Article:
Background. Malaria's prevalence during pregnancy varies widely in parts of sub-Saharan Africa, including Burkina Faso. The objective of this study was to evaluate the incidence of mother-to-child malaria transmission during childbirth at St. Camille Medical Centre in the city of Ouagadougou. Methods. Two hundred and thirty-eight (238) women and their newborns were included in the study. Women consenting to participate in this study responded to a questionnaire that identified their demographic characteristics. Asymptomatic malaria infection was assessed by rapid detection test Acon (Acon Malaria Pf, San Diego, USA) and by microscopic examination of Giemsa-stained thick and thin smears from peripheral, placental, and umbilical cord blood. Birth weights were recorded and the biological analyses of mothers and newborns' blood were also performed. Results. The utilization of long-lasting insecticidal nets (LLINs) and intermittent preventive treatment with sulfadoxine-pyrimethamine (SP) were 86.6% and 84.4%, respectively. The parasitic infection rates of 9.5%, 8.9%, and 2.8% were recorded, respectively, for the peripheral, placental, and umbilical cord blood. Placental infection was strongly associated with the presence of parasites in the maternal peripheral blood and a parasite density of >1000 parasites/µL. Conclusion. The prevalence of congenital malaria was reduced but was associated with a high rate of mother-to-child malaria transmission.

Douamba, Z., Dao, N., Zohoncon, T., Bisseye, C., Compaoré, T., Kafando, J., et al. (2014). Mother-to-Children Plasmodium falciparum Asymptomatic Malaria Transmission at Saint Camille Medical Centre in Ouagadougou, Burkina Faso. MALARIA RESEARCH AND TREATMENT, 2014, 390513 [10.1155/2014/390513].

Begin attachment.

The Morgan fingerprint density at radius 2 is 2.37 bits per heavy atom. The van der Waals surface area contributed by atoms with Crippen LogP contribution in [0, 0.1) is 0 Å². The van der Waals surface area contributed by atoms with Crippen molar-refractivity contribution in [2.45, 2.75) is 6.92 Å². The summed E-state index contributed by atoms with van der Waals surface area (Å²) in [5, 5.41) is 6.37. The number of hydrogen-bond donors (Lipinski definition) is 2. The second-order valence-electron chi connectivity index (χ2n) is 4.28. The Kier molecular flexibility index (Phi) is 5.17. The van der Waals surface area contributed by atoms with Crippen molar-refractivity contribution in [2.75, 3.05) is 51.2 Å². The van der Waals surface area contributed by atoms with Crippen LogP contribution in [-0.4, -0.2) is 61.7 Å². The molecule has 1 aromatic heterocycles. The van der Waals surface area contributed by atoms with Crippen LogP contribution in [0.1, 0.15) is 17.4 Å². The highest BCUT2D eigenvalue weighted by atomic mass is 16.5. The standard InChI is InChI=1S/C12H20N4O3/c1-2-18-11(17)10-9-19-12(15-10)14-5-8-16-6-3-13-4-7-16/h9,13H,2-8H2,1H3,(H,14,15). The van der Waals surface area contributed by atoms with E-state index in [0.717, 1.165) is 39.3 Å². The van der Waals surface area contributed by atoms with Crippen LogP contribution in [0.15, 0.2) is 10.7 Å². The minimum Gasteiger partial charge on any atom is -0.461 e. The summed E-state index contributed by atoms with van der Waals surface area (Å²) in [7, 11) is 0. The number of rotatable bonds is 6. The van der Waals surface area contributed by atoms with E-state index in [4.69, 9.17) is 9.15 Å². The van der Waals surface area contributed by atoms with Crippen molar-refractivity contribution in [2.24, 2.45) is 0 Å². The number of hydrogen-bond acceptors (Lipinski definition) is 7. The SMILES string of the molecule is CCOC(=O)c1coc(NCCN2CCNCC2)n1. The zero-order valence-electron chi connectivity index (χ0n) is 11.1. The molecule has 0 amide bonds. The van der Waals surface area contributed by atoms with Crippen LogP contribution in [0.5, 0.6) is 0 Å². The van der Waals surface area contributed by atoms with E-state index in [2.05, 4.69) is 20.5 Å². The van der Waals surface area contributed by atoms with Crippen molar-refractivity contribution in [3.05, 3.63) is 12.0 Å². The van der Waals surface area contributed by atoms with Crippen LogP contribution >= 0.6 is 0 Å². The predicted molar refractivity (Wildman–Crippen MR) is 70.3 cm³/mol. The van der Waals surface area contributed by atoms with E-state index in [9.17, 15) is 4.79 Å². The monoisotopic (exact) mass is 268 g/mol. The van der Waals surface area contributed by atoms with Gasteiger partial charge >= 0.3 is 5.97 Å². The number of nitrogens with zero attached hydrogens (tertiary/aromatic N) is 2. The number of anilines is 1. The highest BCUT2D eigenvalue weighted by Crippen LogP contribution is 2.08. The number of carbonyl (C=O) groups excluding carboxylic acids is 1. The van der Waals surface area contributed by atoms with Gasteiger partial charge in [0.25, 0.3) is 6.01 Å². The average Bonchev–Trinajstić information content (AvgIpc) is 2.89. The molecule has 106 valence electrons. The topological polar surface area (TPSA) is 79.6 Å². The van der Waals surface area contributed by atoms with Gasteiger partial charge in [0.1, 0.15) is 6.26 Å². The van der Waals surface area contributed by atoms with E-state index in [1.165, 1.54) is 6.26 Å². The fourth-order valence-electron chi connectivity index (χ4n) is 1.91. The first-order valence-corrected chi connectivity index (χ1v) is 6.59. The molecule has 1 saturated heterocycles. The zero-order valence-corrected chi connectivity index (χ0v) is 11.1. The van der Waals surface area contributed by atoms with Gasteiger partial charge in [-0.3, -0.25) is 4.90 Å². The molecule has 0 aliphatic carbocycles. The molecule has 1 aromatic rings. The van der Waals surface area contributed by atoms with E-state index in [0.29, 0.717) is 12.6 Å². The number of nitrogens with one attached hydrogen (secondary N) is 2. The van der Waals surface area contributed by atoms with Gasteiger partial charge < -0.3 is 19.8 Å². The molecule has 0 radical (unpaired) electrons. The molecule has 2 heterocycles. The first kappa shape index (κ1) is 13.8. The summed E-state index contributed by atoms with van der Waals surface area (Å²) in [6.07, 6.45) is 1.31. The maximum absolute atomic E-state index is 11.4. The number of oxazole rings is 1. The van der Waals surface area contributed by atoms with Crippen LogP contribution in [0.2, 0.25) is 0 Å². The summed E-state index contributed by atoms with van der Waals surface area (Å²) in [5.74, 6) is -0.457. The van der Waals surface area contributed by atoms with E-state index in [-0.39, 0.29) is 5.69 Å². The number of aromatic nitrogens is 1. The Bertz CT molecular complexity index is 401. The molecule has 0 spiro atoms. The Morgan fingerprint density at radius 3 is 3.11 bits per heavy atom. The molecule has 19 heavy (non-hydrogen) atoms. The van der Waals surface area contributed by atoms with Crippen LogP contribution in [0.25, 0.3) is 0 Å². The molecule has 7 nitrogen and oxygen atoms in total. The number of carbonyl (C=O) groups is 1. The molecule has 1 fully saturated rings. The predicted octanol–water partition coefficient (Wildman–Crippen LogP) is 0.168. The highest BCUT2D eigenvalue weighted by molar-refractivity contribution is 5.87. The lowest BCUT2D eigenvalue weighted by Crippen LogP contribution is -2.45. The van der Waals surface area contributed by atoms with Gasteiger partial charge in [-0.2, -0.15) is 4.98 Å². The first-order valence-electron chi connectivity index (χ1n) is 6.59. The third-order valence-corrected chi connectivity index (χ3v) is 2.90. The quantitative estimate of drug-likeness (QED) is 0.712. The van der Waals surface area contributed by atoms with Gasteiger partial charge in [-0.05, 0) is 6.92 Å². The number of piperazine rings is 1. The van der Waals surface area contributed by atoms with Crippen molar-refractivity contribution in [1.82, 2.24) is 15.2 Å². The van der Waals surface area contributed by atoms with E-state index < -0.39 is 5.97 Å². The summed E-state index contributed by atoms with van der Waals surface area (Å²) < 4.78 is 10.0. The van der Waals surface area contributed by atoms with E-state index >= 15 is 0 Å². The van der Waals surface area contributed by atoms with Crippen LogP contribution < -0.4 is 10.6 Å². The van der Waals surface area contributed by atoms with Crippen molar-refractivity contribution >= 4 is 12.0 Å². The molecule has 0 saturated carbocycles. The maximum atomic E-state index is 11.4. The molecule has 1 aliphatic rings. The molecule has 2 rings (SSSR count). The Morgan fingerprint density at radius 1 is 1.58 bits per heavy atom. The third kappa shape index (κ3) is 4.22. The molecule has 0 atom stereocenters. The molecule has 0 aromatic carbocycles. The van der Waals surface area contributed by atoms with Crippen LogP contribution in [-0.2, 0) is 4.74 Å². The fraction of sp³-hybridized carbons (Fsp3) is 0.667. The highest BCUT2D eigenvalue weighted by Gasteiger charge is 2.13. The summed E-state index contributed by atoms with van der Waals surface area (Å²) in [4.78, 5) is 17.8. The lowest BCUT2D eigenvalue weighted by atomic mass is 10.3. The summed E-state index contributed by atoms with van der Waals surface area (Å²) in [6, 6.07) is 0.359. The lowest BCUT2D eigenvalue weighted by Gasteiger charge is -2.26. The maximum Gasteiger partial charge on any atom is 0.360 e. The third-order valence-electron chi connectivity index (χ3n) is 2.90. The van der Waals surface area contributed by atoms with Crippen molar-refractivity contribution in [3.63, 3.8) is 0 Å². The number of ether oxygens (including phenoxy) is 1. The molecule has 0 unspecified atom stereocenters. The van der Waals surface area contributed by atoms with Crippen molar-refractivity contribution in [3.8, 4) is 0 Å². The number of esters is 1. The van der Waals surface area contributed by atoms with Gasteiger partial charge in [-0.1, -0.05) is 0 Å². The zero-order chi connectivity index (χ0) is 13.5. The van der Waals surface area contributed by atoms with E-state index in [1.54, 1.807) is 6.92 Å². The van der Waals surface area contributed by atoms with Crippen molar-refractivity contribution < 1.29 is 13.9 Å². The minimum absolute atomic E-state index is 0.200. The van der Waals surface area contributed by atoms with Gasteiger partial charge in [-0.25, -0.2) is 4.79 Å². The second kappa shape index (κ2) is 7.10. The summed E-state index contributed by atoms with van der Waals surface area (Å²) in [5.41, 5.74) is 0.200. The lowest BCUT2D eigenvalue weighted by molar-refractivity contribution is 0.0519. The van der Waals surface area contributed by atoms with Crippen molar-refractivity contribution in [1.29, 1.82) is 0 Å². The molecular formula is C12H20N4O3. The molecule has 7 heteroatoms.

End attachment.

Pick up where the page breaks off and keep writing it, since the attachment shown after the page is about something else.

Mother-to-Children Plasmodium falciparum Asymptomatic Malaria Transmission at Saint Camille Medical Centre in Ouagadougou, Burkina Faso

COLIZZI, VITTORIO;
2014

Abstract

Background. Malaria's prevalence during pregnancy varies widely in parts of sub-Saharan Africa, including Burkina Faso. The objective of this study was to evaluate the incidence of mother-to-child malaria transmission during childbirth at St. Camille Medical Centre in the city of Ouagadougou. Methods. Two hundred and thirty-eight (238) women and their newborns were included in the study. Women consenting to participate in this study responded to a questionnaire that identified their demographic characteristics. Asymptomatic malaria infection was assessed by rapid detection test Acon (Acon Malaria Pf, San Diego, USA) and by microscopic examination of Giemsa-stained thick and thin smears from peripheral, placental, and umbilical cord blood. Birth weights were recorded and the biological analyses of mothers and newborns' blood were also performed. Results. The utilization of long-lasting insecticidal nets (LLINs) and intermittent preventive treatment with sulfadoxine-pyrimethamine (SP) were 86.6% and 84.4%, respectively. The parasitic infection rates of 9.5%, 8.9%, and 2.8% were recorded, respectively, for the peripheral, placental, and umbilical cord blood. Placental infection was strongly associated with the presence of parasites in the maternal peripheral blood and a parasite density of >1000 parasites/µL. Conclusion. The prevalence of congenital malaria was reduced but was associated with a high rate of mother-to-child malaria transmission.
Pubblicato
Rilevanza internazionale
Articolo
Esperti anonimi
Settore MED/04 - Patologia Generale
English
Douamba, Z., Dao, N., Zohoncon, T., Bisseye, C., Compaoré, T., Kafando, J., et al. (2014). Mother-to-Children Plasmodium falciparum Asymptomatic Malaria Transmission at Saint Camille Medical Centre in Ouagadougou, Burkina Faso. MALARIA RESEARCH AND TREATMENT, 2014, 390513 [10.1155/2014/390513].
Douamba, Z; Dao, N; Zohoncon, T; Bisseye, C; Compaoré, T; Kafando, J; Sombie, B; Ouermi, D; Djigma, F; Ouedraogo, P; Ghilat, N; Pietra, V; Colizzi, V; Simpore, J
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Utilizza questo identificativo per citare o creare un link a questo documento: http://hdl.handle.net/2108/180736
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